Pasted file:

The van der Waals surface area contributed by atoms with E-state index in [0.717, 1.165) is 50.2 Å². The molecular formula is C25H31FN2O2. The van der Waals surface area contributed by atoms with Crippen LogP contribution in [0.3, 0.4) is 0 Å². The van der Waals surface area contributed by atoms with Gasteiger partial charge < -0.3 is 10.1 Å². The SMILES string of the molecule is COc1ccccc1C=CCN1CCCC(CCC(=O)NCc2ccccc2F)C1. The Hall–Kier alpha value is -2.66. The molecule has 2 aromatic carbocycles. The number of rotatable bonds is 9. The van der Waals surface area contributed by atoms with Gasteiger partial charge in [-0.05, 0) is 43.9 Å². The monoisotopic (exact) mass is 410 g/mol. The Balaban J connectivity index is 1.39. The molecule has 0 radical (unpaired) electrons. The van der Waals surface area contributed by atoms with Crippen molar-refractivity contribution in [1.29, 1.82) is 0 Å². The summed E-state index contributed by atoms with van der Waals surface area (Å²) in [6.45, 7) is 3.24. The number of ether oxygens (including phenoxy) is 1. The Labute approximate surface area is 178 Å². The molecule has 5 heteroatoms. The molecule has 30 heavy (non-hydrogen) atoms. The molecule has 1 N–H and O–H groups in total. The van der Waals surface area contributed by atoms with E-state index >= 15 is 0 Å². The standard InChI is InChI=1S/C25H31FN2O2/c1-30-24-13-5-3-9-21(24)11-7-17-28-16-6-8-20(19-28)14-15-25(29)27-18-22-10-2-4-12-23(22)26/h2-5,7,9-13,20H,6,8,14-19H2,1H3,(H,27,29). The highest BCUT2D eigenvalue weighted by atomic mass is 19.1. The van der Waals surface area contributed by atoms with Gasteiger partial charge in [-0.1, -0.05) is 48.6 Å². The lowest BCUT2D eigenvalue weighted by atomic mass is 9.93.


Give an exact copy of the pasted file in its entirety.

The van der Waals surface area contributed by atoms with E-state index in [0.717, 1.165) is 50.2 Å². The molecular formula is C25H31FN2O2. The van der Waals surface area contributed by atoms with Crippen LogP contribution in [0.3, 0.4) is 0 Å². The van der Waals surface area contributed by atoms with Gasteiger partial charge < -0.3 is 10.1 Å². The SMILES string of the molecule is COc1ccccc1C=CCN1CCCC(CCC(=O)NCc2ccccc2F)C1. The Hall–Kier alpha value is -2.66. The molecule has 2 aromatic carbocycles. The number of rotatable bonds is 9. The van der Waals surface area contributed by atoms with Gasteiger partial charge in [-0.05, 0) is 43.9 Å². The monoisotopic (exact) mass is 410 g/mol. The Balaban J connectivity index is 1.39. The molecule has 0 radical (unpaired) electrons. The van der Waals surface area contributed by atoms with Crippen molar-refractivity contribution in [1.29, 1.82) is 0 Å². The summed E-state index contributed by atoms with van der Waals surface area (Å²) in [6.45, 7) is 3.24. The number of ether oxygens (including phenoxy) is 1. The Labute approximate surface area is 178 Å². The molecule has 5 heteroatoms. The molecule has 30 heavy (non-hydrogen) atoms. The molecule has 1 N–H and O–H groups in total. The van der Waals surface area contributed by atoms with E-state index >= 15 is 0 Å². The standard InChI is InChI=1S/C25H31FN2O2/c1-30-24-13-5-3-9-21(24)11-7-17-28-16-6-8-20(19-28)14-15-25(29)27-18-22-10-2-4-12-23(22)26/h2-5,7,9-13,20H,6,8,14-19H2,1H3,(H,27,29). The highest BCUT2D eigenvalue weighted by atomic mass is 19.1. The van der Waals surface area contributed by atoms with Gasteiger partial charge in [-0.1, -0.05) is 48.6 Å². The lowest BCUT2D eigenvalue weighted by atomic mass is 9.93.